Soon after I placed my order, the server brought a plate with fresh bread and a basil dipping sauce, which turned out to be seriously good. It was basically a pesto without cheese and very little olive oil, thus lighter, yet still creamy and delicious. Fresh, locally grown and organic vegetables (more on this later) feature prominently on the menu at Basil, and there are several excellent vegetarian and vegan options.
Then came the gnocchi, beautifully presented in a mini cocotte. They had been sautéed after boiling, so they were tender on the inside and crunchy on the outside, the vegetables were fresh and flavorful, and all was rounded out by a light touch of sage brown butter. The only thing I could have done without was the slice of raw tomato, as to me that does not belong in this kind of dish, especially when all the other vegetables are cooked. Other than that it was oh-so-good, and I could have had another serving, and another, developing the classic case of eyes being bigger than the belly. But I controlled myself. I was planning on getting to dessert after all.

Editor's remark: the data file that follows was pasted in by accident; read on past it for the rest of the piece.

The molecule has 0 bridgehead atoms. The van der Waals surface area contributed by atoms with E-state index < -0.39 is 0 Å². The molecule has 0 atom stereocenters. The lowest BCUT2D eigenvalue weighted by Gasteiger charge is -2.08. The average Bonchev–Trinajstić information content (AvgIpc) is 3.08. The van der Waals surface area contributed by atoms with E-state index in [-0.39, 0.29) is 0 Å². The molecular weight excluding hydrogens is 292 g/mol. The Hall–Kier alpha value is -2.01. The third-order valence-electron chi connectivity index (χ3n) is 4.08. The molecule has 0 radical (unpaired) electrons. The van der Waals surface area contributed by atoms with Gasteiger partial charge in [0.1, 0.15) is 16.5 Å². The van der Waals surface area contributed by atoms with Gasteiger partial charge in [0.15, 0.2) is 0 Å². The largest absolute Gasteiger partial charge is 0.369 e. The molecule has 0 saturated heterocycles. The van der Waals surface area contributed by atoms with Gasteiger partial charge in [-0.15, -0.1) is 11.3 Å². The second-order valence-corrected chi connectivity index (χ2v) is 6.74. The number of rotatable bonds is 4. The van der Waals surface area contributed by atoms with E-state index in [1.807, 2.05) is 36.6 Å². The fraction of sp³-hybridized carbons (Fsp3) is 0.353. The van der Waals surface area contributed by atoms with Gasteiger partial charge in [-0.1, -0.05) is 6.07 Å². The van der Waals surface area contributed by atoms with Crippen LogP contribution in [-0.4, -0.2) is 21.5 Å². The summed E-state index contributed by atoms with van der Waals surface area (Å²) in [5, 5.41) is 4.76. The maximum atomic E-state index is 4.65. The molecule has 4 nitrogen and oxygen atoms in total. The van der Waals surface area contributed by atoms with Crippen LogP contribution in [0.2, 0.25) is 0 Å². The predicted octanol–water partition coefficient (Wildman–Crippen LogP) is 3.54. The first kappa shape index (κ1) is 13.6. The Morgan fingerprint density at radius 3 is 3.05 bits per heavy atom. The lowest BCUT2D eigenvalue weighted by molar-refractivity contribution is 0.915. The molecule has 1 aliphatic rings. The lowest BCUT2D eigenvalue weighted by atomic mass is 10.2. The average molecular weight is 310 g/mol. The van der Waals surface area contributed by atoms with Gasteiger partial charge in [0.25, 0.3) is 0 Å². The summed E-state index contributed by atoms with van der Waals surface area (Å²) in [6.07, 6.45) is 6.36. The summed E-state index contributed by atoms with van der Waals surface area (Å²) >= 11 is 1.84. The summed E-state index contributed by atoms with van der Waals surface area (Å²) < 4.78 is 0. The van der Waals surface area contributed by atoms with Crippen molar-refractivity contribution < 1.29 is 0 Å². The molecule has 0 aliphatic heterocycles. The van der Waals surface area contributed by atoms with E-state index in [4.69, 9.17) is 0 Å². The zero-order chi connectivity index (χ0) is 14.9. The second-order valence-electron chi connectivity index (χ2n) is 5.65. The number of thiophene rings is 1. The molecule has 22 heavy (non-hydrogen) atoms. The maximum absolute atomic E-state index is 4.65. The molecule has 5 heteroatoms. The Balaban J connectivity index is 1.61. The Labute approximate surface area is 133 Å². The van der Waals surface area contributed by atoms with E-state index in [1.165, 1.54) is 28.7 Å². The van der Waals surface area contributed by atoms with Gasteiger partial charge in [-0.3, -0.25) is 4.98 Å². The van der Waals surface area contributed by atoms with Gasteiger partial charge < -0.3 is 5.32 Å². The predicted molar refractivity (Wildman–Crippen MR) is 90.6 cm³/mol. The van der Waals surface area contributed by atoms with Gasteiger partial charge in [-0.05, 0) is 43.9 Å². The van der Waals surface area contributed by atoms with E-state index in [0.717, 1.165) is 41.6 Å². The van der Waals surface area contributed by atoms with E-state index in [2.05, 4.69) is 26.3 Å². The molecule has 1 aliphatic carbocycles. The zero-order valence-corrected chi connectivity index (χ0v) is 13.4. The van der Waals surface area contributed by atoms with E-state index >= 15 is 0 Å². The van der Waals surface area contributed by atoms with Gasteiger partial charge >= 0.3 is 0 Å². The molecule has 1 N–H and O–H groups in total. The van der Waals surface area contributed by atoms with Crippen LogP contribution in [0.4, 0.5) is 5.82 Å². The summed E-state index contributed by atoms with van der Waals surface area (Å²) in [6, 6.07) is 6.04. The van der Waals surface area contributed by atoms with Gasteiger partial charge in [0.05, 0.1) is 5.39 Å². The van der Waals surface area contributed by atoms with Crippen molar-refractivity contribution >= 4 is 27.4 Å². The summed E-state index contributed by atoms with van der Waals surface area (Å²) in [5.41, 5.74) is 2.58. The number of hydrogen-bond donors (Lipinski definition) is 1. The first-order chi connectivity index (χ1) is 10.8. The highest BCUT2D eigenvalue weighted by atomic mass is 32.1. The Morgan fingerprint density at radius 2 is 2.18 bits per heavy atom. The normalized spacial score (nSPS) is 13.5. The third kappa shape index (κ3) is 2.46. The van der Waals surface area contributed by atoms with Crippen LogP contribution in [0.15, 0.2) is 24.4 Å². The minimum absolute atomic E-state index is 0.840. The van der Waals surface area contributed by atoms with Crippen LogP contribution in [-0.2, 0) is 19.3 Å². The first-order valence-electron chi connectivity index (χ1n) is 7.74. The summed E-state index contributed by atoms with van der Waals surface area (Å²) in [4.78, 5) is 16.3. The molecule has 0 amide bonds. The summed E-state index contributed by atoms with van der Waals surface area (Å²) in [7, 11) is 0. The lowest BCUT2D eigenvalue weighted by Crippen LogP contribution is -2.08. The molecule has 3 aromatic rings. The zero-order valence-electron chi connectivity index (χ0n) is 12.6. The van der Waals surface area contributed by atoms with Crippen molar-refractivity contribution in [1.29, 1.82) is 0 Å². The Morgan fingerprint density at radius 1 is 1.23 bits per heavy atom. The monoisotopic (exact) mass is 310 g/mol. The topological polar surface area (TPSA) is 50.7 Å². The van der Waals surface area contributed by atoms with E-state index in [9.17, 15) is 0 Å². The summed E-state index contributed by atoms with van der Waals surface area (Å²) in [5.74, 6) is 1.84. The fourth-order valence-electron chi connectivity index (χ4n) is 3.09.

I am usually not a main course/entree person, as I prefer to order two or three small plates so I get to try a variety of flavors and textures for the same amount of food. But the cod had sounded too good to resist, and it turned out to be a winner. The fish was deliciously tender and supported the prosciutto really well. I had not had parsnip puree in a long time, and it turned out to be just the right flavor combination for the fish, rounded out by the meatier broccolini and richer mushrooms. Just like with the gnocchi, everything was rich in flavors and yet light, not a drop of excess oil or butter in sight. My dad would love this place!
The same could be said of the lentils, which were cooked to just the right al dente point, and were satisfyingly delicious, yet light. Umbrian Lentils, or Lenticchie di Castelluccio, are my favorite type of lentils. And these were prepared just like my family and I make them: simple, with your basic vegetables and herbs. I only had a few bites to taste during lunch, and took the rest to go. They made the perfect dinner meal later that evening.